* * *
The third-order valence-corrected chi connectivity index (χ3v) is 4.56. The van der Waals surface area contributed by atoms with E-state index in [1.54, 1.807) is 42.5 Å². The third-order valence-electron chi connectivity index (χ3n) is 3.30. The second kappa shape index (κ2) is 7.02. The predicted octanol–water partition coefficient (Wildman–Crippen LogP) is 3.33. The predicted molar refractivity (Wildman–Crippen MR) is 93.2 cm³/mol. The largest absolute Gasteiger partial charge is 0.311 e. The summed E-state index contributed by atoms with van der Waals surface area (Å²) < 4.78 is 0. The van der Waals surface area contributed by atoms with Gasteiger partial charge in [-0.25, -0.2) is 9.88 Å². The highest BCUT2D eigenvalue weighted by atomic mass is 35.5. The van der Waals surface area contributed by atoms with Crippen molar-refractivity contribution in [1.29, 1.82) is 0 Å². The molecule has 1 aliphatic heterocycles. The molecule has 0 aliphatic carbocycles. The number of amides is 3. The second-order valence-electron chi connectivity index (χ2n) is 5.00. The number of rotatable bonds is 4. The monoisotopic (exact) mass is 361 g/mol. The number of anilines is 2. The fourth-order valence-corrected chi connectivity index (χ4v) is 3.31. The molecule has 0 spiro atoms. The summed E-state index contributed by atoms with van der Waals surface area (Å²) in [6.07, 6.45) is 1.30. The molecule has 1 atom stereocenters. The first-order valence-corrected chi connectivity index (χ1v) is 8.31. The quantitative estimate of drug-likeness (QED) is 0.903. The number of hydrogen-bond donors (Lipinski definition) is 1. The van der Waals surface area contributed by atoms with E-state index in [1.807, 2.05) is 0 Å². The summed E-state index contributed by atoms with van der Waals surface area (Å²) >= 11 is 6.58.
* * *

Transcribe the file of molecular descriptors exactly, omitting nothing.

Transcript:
The third-order valence-corrected chi connectivity index (χ3v) is 4.56. The van der Waals surface area contributed by atoms with E-state index in [1.54, 1.807) is 42.5 Å². The third-order valence-electron chi connectivity index (χ3n) is 3.30. The second kappa shape index (κ2) is 7.02. The predicted octanol–water partition coefficient (Wildman–Crippen LogP) is 3.33. The predicted molar refractivity (Wildman–Crippen MR) is 93.2 cm³/mol. The largest absolute Gasteiger partial charge is 0.311 e. The summed E-state index contributed by atoms with van der Waals surface area (Å²) < 4.78 is 0. The van der Waals surface area contributed by atoms with Gasteiger partial charge in [-0.25, -0.2) is 9.88 Å². The highest BCUT2D eigenvalue weighted by atomic mass is 35.5. The van der Waals surface area contributed by atoms with Crippen molar-refractivity contribution in [1.29, 1.82) is 0 Å². The molecule has 1 aliphatic heterocycles. The molecule has 0 aliphatic carbocycles. The number of amides is 3. The second-order valence-electron chi connectivity index (χ2n) is 5.00. The number of rotatable bonds is 4. The monoisotopic (exact) mass is 361 g/mol. The number of anilines is 2. The fourth-order valence-corrected chi connectivity index (χ4v) is 3.31. The molecule has 0 spiro atoms. The summed E-state index contributed by atoms with van der Waals surface area (Å²) in [6.07, 6.45) is 1.30. The molecule has 1 atom stereocenters. The first-order valence-corrected chi connectivity index (χ1v) is 8.31. The quantitative estimate of drug-likeness (QED) is 0.903. The number of hydrogen-bond donors (Lipinski definition) is 1. The van der Waals surface area contributed by atoms with E-state index in [1.807, 2.05) is 0 Å². The summed E-state index contributed by atoms with van der Waals surface area (Å²) >= 11 is 6.58.